As the surgeons flew back to North Carolina with the heart and lungs, Jesica's transplant surgeon began removing her organs. Time was short because heart-lung combinations deteriorate quickly, and doctors wanted to implant the new organs as soon as they arrived at Duke.
The operation went smoothly until routine tests performed near its completion revealed Jesica and the organ donor did not have matching blood types and Jesica was beginning to reject the organs, said Dr. William Fulkerson, the hospital's chief executive.
Mahoney said her surgeon, Dr. James Jaggers, told the family about the mistake immediately after the surgery, and listed Jesica for another transplant. But he also said medicines might control the rejection, Mahoney said. They did not.
Mahoney, a businessman who created a foundation to help pay for Jesica's treatment, said the surgeon told him and Jesica's parents that because he had removed Jesica's heart and lungs shortly before the donor heart and lungs were brought to the hospital, he had no choice but to sew the donor organs into her.
Jaggers was not available for interviews, a Duke spokesman said.
Fulkerson said he could not discuss the details of Jesica's case, but said chest surgeons at Duke told him it was standard procedure to take out the recipient's organs before the donor organs arrived, in order to save time -- even if the organs were being brought in by helicopter or ambulance.
Hearts and lungs are good for only about six hours, even on ice, and surgeons are racing against the clock.
Once the recipient's organs come out, they cannot be put back in, Fulkerson said. For one thing, they are so damaged as to be almost useless, or the person would not need a transplant.
Mahoney said: "The family is horrified, terrified, grieving. The mother has cried until she can't cry anymore. She's either at her daughter's bedside or in the chapel with the priest. She still holds out faith the somebody will help her, that somebody who loses a little one will give Jesica the gift of life and not bury the organs with the child."
People who know of a potential donor can make contact through a Web site, www.4jhc.org.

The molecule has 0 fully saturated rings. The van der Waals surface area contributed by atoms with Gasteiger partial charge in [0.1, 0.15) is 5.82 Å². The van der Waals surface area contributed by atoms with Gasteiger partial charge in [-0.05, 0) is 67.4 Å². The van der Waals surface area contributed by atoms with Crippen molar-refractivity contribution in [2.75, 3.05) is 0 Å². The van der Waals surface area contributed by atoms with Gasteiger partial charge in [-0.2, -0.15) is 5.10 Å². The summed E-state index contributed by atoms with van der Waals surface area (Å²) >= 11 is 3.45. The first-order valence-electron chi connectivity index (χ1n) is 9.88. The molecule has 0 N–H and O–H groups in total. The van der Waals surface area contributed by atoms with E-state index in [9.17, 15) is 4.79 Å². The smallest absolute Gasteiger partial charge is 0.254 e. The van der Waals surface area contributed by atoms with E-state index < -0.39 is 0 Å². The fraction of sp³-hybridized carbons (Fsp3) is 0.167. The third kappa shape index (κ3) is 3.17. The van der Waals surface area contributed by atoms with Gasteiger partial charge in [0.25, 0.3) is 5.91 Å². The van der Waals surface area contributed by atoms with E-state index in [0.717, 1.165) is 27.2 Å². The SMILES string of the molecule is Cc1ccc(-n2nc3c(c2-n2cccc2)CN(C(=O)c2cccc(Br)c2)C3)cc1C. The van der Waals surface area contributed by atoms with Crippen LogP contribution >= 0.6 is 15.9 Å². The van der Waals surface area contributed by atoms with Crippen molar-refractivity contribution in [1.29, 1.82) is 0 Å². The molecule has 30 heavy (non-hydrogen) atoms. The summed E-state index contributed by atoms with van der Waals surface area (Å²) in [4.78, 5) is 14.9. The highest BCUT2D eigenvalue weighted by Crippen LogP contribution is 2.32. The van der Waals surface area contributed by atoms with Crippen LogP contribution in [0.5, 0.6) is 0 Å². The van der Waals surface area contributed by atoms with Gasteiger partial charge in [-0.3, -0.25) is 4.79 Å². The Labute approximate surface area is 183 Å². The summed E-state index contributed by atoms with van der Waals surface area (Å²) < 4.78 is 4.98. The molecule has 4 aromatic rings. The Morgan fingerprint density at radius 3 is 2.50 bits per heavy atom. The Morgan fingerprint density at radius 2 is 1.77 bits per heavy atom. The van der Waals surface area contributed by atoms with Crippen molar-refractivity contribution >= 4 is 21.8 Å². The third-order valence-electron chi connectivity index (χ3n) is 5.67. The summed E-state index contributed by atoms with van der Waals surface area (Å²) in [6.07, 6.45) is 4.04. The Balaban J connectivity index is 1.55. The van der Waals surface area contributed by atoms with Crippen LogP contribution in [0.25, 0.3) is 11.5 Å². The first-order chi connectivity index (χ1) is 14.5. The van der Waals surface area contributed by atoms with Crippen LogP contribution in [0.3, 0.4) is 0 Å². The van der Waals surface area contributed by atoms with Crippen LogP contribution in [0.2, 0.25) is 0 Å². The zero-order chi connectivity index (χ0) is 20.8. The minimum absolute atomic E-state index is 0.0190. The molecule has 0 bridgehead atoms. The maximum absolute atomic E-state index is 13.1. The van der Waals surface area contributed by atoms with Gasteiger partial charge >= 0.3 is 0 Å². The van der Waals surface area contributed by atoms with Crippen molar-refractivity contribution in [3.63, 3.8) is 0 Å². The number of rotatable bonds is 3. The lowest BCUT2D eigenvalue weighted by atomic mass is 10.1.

Fulkerson said the hospital was investigating how the mistake happened and whether staff members should be disciplined. He said the hospital will add new confirmation requirements to ensure organ compatibility.
Organ network spokesman Bob Spieldenner said he knows of two similar cases in the past decade, both at Oregon Health Sciences University, now called Oregon Health and Science University.
In 1991, the hospital put a heart with the wrong blood type into a patient, but discovered the error. It gave him another heart and he survived. Three years later, surgeons opened the chest of a 15-year-old boy for a heart transplant, but discovered the organ was the wrong blood type and closed him up. The boy died 10 days later.
The Santillans moved to North Carolina nearly three years ago from Tamazula.
Mahoney got involved after he read news reports of the girl's ailment and her family's lack of money. He and his wife joined community efforts to raise money to pay for her medical care, and Jesica's parents gave Mahoney power of attorney for their daughter.
"I've been trying to save this girl's life," Mahoney said. "It's been a fight all the way."
Relatives said the girl's mother asked Mexican doctors about the possibility of an organ transplant in Mexico but was told it would be a long wait.
"The last we heard, she was getting much better, she wasn't fainting anymore," the girl's aunt, Ramona Santillan, said in an interview in Tamazula, 275 miles west of Mexico City.
"At that point my sister didn't want the operation anymore," she said. "But then the doctors told her they had a heart that would help her. Only it wasn't true."
-- Information from the New York Times was used in this report.